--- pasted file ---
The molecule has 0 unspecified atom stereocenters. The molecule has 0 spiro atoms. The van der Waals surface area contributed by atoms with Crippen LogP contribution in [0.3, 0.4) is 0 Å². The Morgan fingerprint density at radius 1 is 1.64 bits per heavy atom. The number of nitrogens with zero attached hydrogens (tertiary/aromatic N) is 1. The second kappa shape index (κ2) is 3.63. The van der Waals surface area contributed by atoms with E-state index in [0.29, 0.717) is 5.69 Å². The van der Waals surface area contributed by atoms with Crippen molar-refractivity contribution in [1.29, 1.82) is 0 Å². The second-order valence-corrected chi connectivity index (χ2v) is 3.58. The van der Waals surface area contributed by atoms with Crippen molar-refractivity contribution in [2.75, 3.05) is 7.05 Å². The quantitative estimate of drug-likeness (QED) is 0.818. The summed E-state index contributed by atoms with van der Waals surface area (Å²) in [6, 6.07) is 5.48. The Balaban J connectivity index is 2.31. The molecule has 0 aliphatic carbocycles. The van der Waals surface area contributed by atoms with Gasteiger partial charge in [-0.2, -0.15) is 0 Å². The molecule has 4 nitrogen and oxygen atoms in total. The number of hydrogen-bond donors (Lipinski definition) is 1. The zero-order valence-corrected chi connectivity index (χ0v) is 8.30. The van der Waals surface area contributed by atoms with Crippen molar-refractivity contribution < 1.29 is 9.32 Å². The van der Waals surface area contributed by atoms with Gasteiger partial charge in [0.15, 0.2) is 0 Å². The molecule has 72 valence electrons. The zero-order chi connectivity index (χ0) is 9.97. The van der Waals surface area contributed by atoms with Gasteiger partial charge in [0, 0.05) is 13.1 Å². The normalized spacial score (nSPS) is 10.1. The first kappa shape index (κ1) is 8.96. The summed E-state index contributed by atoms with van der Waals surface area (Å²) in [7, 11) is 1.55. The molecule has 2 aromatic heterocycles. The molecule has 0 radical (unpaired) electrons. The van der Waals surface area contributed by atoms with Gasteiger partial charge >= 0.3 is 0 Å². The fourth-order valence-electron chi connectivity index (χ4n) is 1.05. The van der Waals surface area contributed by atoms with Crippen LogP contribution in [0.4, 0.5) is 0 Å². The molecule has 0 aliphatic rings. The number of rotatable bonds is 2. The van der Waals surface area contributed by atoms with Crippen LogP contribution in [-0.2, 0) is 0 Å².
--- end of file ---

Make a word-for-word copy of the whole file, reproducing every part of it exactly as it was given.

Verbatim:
The molecule has 0 unspecified atom stereocenters. The molecule has 0 spiro atoms. The van der Waals surface area contributed by atoms with Crippen LogP contribution in [0.3, 0.4) is 0 Å². The Morgan fingerprint density at radius 1 is 1.64 bits per heavy atom. The number of nitrogens with zero attached hydrogens (tertiary/aromatic N) is 1. The second kappa shape index (κ2) is 3.63. The van der Waals surface area contributed by atoms with E-state index in [0.29, 0.717) is 5.69 Å². The van der Waals surface area contributed by atoms with Crippen molar-refractivity contribution in [1.29, 1.82) is 0 Å². The second-order valence-corrected chi connectivity index (χ2v) is 3.58. The van der Waals surface area contributed by atoms with Crippen molar-refractivity contribution in [2.75, 3.05) is 7.05 Å². The quantitative estimate of drug-likeness (QED) is 0.818. The summed E-state index contributed by atoms with van der Waals surface area (Å²) in [6, 6.07) is 5.48. The Balaban J connectivity index is 2.31. The molecule has 0 aliphatic carbocycles. The van der Waals surface area contributed by atoms with Gasteiger partial charge in [-0.2, -0.15) is 0 Å². The molecule has 4 nitrogen and oxygen atoms in total. The number of hydrogen-bond donors (Lipinski definition) is 1. The zero-order valence-corrected chi connectivity index (χ0v) is 8.30. The van der Waals surface area contributed by atoms with Crippen molar-refractivity contribution < 1.29 is 9.32 Å². The van der Waals surface area contributed by atoms with Gasteiger partial charge in [0.15, 0.2) is 0 Å². The molecule has 72 valence electrons. The zero-order chi connectivity index (χ0) is 9.97. The van der Waals surface area contributed by atoms with Gasteiger partial charge in [0, 0.05) is 13.1 Å². The normalized spacial score (nSPS) is 10.1. The first kappa shape index (κ1) is 8.96. The summed E-state index contributed by atoms with van der Waals surface area (Å²) in [7, 11) is 1.55. The molecule has 2 aromatic heterocycles. The molecule has 0 radical (unpaired) electrons. The van der Waals surface area contributed by atoms with Gasteiger partial charge >= 0.3 is 0 Å². The fourth-order valence-electron chi connectivity index (χ4n) is 1.05. The van der Waals surface area contributed by atoms with Crippen LogP contribution in [0.4, 0.5) is 0 Å². The molecule has 0 aliphatic rings. The number of rotatable bonds is 2. The van der Waals surface area contributed by atoms with Crippen LogP contribution in [-0.2, 0) is 0 Å².